The need to prepare our students for an ever-changing workforce is real and must augment the work opportunities available in our community.

The demand for skilled labor in the central Ohio area is rapidly growing.

Historically, we have defined skilled labor as employment in fields such as heating-and-air technicians, electricians, construction laborers, plumbers and welders. This has remained constant and these careers continue to be in demand. According to the OhioMeansJobs December 2019 Central Ohio Region Report, there are 1,192 maintenance/repair openings, 941 construction laborer openings and 592 openings for electricians.

As we enter 2020, the need for skilled labor has not changed. What has changed is the definition and broad scope of what a skilled workforce looks like. With the influx of technology, that permeates every career field and the growth in the central Ohio region's healthcare infrastructure, skilled jobs now come in many shapes and sizes. Software developers, electro-mechanical technicians and billing-and-coding specialists are all rapidly growing skilled careers in central Ohio.

The South-Western City School District is aware of these needs and has aligned its programming to match industry needs. We have added programs in electrical trades, software development, engineering and robotics and medical-data management over the past few years to align with workforce needs.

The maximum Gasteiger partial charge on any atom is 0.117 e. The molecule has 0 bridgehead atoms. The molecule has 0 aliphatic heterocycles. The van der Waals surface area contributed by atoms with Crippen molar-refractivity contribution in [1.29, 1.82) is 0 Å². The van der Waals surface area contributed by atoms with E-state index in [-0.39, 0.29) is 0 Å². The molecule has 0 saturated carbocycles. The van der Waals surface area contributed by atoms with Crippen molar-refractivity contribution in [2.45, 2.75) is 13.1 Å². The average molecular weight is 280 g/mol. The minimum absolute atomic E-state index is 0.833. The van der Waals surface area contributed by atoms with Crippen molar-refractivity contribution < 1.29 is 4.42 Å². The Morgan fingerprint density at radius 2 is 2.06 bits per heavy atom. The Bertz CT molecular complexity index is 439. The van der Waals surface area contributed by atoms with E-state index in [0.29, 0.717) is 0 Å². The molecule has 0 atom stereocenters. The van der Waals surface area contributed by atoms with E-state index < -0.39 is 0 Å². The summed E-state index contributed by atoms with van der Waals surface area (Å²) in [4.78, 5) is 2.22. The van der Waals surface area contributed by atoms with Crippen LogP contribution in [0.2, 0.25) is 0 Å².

The district is fortunate that our partners recognize what an educated workforce means for the vitality of a community and offers programming that promotes traditional higher education and skilled labor/trades. For example, the Grove City Higher Education Investment Program offers residents a unique scholarship opportunity that provides funding to help offset the cost of higher education.

The research is clear that most jobs in our country will require some post-secondary education or training and today's workers will change jobs multiple times throughout their careers. It will be a rarity for an individual to remain in one job during their lifetime. The city's effort to enhance the workforce development skills is exciting as people transition to jobs and careers that require new skills to keep up with constantly emerging technology.

Most recently, the city passed a resolution to incorporate skilled labor into the Higher Education Investment Program, recognizing that skilled-labor training provides economic stability for the community.

We are proud to be part of a community with a strong vision for the future. We are educating students for the real world and together we want to provide multiple opportunities for success in this complex, constantly changing demand for work and skills in the 21st century.

Brad Faust is assistant superintendent of curriculum with the South-Western City School District.